THE PRESIDENT. (Raps for attention. ) Gentlemen of the Wam-
pum Club: Our meetings heretofore have been informal, or provis-
ional in character. To-night we find ourselves fully organized, and
ready for such business as shall from time to time come up before
the Club. We have taken the old .Indian name, of what in their
rude way they established to represent, what we call money. We do
not propose to follow them in the form of money, but simply adopt a
name. In its day wampum stood for good money, and had its value
as such. This Club, we trust, will follow the spirit of the ideal
" Wampum."

We propose to stand for good money. The preacher of old tells us
that "money is the root of all evil." But all depends upon the light
in which we look upon money. The uses to which money may be
put may be good or they may be evil. Money represents concen-
trated labor. It is a form, or agent, by which labor can be converted
into something that can be utilized to produce more and more labor,
like the rain that is stored up in the fountain for future use. If a
man has no better use for the water that is in the fountain than to

build up a dam about it, and thereby to prevent its doing any good
but to its own lands, caring not for the requirements and comforts of
his neighbors, then his acquisition becomes an evil not only to
others but to himself; it becomes an evil, with an enormous root,
that absorbs that which should go towards supplying the roots of
the fields of the world. But all sensible men admit that it is better
for all to enjoy the benefit of the fountain. Indeed, practical, com-
mon-sense teaches us that it is better for all all to profit by the foun-
tain that nature has established in the hills. When money represents
honest labor, and is used to produce more labor, then it is a blessing.
I see that Brother Bremner acts as though he would like to say
something. I have no patent right upon the conversation of this
body; nor do I care to do all the talking, Brother Bremner.

BREMNER. I quite agree with you, Mr. President. Perhaps my
looks may have betrayed me. Your thoughts suggested other thoughts.
I see that there has been some controversy as to what is money.
Money may be anything upon which we may agree; it is an arbitrary
form of a medium for the exchange of commodities, whether in
goods or labor. Its value is relative; it may be one medium to-day,
to-morrow another and another. But the rule governing civilized
countries has been the so-called " precious metals " silver and gold;
and as gold has always been the more precious, that has been in the
lead, and, being in the lead as the most valuable, it has been the

MALTON. Mr. President, from the tendency of the talk here this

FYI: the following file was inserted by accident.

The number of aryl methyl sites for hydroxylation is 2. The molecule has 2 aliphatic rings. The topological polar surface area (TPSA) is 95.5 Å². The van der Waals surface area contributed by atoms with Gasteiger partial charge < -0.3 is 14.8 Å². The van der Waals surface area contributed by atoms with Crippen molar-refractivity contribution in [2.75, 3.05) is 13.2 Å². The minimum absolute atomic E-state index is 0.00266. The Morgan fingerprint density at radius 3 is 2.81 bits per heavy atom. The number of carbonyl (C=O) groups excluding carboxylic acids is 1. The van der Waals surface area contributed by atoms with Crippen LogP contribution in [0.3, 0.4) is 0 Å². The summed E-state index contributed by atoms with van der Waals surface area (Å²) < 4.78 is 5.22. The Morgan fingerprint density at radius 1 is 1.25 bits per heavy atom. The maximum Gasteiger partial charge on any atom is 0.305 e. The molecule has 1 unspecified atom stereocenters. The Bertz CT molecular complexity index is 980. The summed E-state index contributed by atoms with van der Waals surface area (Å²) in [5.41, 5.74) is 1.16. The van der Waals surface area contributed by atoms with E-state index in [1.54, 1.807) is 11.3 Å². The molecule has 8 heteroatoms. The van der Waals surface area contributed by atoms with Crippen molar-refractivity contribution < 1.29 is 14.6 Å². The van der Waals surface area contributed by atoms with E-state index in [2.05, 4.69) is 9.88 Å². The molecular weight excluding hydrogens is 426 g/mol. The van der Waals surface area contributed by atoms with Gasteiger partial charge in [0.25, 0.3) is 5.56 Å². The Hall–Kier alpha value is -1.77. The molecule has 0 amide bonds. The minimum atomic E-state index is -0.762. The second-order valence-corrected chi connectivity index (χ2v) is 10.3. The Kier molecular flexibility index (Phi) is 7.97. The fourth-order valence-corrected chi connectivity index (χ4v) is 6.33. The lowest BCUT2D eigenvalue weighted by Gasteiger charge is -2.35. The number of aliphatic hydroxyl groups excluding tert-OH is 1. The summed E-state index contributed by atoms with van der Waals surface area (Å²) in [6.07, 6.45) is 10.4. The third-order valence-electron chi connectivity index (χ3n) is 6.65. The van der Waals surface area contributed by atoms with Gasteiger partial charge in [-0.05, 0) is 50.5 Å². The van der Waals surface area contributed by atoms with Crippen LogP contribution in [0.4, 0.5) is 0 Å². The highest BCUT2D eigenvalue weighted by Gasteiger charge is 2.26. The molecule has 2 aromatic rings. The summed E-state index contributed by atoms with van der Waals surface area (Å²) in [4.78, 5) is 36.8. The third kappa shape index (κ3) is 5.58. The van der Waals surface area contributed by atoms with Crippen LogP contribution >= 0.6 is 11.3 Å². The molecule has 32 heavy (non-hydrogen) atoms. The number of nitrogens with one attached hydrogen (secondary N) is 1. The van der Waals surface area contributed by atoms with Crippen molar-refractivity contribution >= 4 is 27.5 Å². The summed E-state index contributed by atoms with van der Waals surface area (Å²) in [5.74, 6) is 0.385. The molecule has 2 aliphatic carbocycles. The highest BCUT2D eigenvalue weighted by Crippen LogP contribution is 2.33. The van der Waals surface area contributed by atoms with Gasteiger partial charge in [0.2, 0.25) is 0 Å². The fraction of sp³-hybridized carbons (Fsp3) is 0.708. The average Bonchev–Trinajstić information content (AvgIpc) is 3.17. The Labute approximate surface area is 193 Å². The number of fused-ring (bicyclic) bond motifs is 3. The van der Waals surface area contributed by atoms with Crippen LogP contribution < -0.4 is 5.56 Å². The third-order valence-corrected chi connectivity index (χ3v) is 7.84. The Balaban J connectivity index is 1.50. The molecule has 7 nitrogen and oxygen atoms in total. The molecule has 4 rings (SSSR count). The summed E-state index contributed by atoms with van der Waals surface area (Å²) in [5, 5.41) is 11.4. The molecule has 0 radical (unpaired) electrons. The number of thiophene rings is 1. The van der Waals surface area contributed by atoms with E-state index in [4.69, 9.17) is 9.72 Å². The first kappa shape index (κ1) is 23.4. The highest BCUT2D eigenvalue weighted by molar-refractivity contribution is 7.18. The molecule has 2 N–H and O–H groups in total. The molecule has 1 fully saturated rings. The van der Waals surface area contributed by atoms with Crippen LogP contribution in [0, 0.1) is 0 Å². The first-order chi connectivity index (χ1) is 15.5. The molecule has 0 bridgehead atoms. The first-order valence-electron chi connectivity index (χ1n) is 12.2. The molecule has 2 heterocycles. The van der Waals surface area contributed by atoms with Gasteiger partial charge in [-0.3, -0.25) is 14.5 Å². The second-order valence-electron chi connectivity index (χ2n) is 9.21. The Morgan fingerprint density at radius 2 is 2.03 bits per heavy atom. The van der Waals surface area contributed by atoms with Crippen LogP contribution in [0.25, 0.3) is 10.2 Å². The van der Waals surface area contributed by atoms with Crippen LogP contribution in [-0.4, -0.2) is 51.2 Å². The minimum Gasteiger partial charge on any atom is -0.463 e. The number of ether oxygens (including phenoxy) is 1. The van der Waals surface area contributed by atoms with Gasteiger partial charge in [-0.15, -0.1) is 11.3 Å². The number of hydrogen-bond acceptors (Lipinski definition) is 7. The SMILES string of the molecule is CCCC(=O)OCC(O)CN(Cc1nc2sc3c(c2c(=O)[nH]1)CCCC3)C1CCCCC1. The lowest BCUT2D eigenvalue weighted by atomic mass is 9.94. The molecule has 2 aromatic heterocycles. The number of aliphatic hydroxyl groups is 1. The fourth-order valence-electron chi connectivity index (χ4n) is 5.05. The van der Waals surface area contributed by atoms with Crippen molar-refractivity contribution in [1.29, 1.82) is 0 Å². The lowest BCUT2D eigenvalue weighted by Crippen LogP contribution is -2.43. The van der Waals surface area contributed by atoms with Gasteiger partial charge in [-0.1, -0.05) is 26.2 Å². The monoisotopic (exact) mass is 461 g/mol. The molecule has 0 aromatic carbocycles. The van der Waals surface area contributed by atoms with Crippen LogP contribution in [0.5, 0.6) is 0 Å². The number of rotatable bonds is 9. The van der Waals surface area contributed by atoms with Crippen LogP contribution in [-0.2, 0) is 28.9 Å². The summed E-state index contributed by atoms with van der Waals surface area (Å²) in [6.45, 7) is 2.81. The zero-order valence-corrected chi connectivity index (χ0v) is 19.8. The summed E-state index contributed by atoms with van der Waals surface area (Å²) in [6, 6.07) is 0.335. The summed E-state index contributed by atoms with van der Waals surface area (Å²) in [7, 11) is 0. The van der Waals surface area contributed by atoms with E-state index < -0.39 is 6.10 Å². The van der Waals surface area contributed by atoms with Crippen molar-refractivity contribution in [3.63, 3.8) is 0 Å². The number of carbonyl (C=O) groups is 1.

evening there seems to be a spirit to commit the Club to the " single
standard" or "gold standard." I object. Silver and gold the two
should go hand in hand. In the early days of our country there was
not this prejudice against silver. The two stood together in the
past for good they were both standards. Let them so continue in
the present and on in the future !

KIRK WOOD. There is no prejudice against silver any more to-
day than ever.

MALTON. I beg to differ with the gentleman. In the early days
there was no distinction. The rich men of the present have simply
combined against silver. Silver is the poor man's friend. The two
go together, or should. In this great controversy the two are united
in the interest of oppressed humanity,

KIRK WOOD. My friend Malton, it seems to me that the humanity,
as you refer to it, does not come into the argument. There could be
as much oppression in one as in the other, or as much liberty, as you
have a mind to state it. But humanity is interested in, and its inter-
est is the more concerned in, what is the best. There were times
when neither gold nor silver were known in the form of money.
The old Indian had neither; so he used shells, and shells answered
his purpose.

MALTON. I repeat, Mr. President, that the cause of humanity is
interwoven with this problem of money; and silver is just as good for
money as gold. There is, for selfish interests, a combination against
silver. In old Bible times, even silver was as highly regarded as
gold. "So many pieces of silver" "sold for so much silver," not
gold. Paul says, " Silver and gold have I none. * * *" You see
he mentions silver first.

KIRKWOOD. Yes, my friend, he says "Silver and gold." Silver
leads up to the *gold. Gold is the climax; showing you the higher
value of gold.

MALTON. There is where you and I differ.

BREMNER. Suppose we go to the early Persians for an illustra-

MALTON. Who cares for the old Persians? I never read of any
prejudice that they had against silver. Indeed, they seem to have
had none. Silver was highly regarded in the days of the Persian

BREMNER. So is silver highly regarded with us to-day. Fir-